During the Islamic golden age, Abū Rayhān al-Bīrūnī (973-1048) is believed to postulated that the speed of sound was much slower than the speed of light.[13][14]

Principles of acoustics have been applied since ancient times : A Roman theatre in the city of Amman.

The physical understanding of acoustical processes advanced rapidly during and after the Scientific Revolution. Mainly Galileo Galilei (1564–1642) but also Marin Mersenne (1588–1648), independently, discovered the complete laws of vibrating strings (completing what Pythagoras and Pythagoreans had started 2000 years earlier). Galileo wrote "Waves are produced by the vibrations of a sonorous body, which spread through the air, bringing to the tympanum of the ear a stimulus which the mind interprets as sound", a remarkable statement that points to the beginnings of physiological and psychological acoustics. Experimental measurements of the speed of sound in air were carried out successfully between 1630 and 1680 by a number of investigators, prominently Mersenne. Meanwhile, Newton (1642–1727) derived the relationship for wave velocity in solids, a cornerstone of physical acoustics (Principia, 1687).

Age of Enlightenment and onward

The eighteenth century saw major advances in acoustics as mathematicians applied the new techniques of calculus to elaborate theories of sound wave propagation. In the nineteenth century the major figures of mathematical acoustics were Helmholtz in Germany, who consolidated the field of physiological acoustics, and Lord Rayleigh in England, who combined the previous knowledge with his own copious contributions to the field in his monumental work The Theory of Sound (1877). Also in the 19th century, Wheatstone, Ohm, and Henry developed the analogy between electricity and acoustics.

The twentieth century saw a burgeoning of technological applications of the large body of scientific knowledge that was by then in place. The first such application was Sabine’s groundbreaking work in architectural acoustics, and many others followed. Underwater acoustics was used for detecting submarines in the first World War. Sound recording and the telephone played important roles in a global transformation of society. Sound measurement and analysis reached new levels of accuracy and sophistication through the use of electronics and computing. The ultrasonic frequency range enabled wholly new kinds of application in medicine and industry. New kinds of transducers (generators and receivers of acoustic energy) were invented and put to use.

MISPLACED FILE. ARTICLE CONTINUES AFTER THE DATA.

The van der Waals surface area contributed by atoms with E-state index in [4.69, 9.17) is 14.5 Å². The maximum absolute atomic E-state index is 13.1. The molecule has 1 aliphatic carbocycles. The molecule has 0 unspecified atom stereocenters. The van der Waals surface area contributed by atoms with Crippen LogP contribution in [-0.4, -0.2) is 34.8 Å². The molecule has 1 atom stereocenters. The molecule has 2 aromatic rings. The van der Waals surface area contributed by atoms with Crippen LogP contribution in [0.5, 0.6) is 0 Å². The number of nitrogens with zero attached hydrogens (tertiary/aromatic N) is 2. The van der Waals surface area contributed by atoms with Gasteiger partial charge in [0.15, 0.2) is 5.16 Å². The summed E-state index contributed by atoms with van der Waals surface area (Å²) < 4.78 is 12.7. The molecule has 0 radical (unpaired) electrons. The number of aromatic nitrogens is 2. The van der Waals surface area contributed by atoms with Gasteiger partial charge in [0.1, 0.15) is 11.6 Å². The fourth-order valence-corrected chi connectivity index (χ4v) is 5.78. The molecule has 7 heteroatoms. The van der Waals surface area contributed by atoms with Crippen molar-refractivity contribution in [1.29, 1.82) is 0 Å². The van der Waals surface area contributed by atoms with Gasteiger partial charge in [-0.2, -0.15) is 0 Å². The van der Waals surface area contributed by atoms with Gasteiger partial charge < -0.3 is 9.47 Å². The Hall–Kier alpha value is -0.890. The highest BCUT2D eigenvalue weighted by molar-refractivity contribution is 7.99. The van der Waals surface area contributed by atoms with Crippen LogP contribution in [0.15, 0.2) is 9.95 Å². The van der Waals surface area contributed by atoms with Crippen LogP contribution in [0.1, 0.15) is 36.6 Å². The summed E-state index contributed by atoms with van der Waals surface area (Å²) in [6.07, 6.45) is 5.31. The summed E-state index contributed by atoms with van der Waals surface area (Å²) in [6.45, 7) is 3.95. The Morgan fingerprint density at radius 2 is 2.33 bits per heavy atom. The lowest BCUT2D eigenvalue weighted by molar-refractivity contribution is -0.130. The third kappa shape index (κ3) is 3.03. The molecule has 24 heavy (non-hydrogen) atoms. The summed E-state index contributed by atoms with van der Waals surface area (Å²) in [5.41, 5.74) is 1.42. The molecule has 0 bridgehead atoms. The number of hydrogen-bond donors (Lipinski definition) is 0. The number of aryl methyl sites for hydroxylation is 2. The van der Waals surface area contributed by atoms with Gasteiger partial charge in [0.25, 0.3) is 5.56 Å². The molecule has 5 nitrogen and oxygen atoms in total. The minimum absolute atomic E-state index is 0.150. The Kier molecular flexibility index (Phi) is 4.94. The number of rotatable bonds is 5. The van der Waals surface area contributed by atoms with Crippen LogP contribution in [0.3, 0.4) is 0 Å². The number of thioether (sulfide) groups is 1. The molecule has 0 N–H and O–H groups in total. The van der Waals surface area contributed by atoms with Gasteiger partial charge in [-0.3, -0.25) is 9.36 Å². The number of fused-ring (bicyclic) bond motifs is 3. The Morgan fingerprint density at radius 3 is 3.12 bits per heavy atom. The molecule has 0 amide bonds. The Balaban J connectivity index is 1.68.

Other Languages
العربية: علم الصوت
asturianu: Acústica
azərbaycanca: Akustika
беларуская: Акустыка
български: Акустика
Boarisch: Akustik
bosanski: Akustika
català: Acústica
čeština: Akustika
Cymraeg: Acwsteg
dansk: Akustik
Deutsch: Akustik
eesti: Akustika
Ελληνικά: Ακουστική
español: Acústica
Esperanto: Akustiko
euskara: Akustika
français: Acoustique
Gaeilge: Fuaimíocht
galego: Acústica
한국어: 음향학
हिन्दी: ध्वनिकी
hrvatski: Akustika
italiano: Acustica
עברית: אקוסטיקה
қазақша: Акустика
Kreyòl ayisyen: Akoustik
Кыргызча: Акустика
Latina: Acustica
latviešu: Akustika
Lëtzebuergesch: Akustik
lietuvių: Akustika
magyar: Akusztika
Bahasa Melayu: Akustik
Nederlands: Akoestiek
日本語: 音響学
norsk: Akustikk
norsk nynorsk: Akustikk
oʻzbekcha/ўзбекча: Akustika
Piemontèis: Acùstica
Plattdüütsch: Akustik
polski: Akustyka
português: Acústica
română: Acustică
русский: Акустика
Scots: Acoustics
shqip: Akustika
sicilianu: Acùstica
Simple English: Acoustics
slovenčina: Akustika
slovenščina: Akustika
српски / srpski: Акустика
srpskohrvatski / српскохрватски: Akustika
suomi: Akustiikka
svenska: Akustik
Tagalog: Akustika
தமிழ்: ஒலியியல்
тоҷикӣ: Акустика
Türkçe: Akustik
тыва дыл: Акустика
українська: Акустика
اردو: صدائیات
Tiếng Việt: Âm học
Winaray: Akustika
Zazaki: Akustik
中文: 声学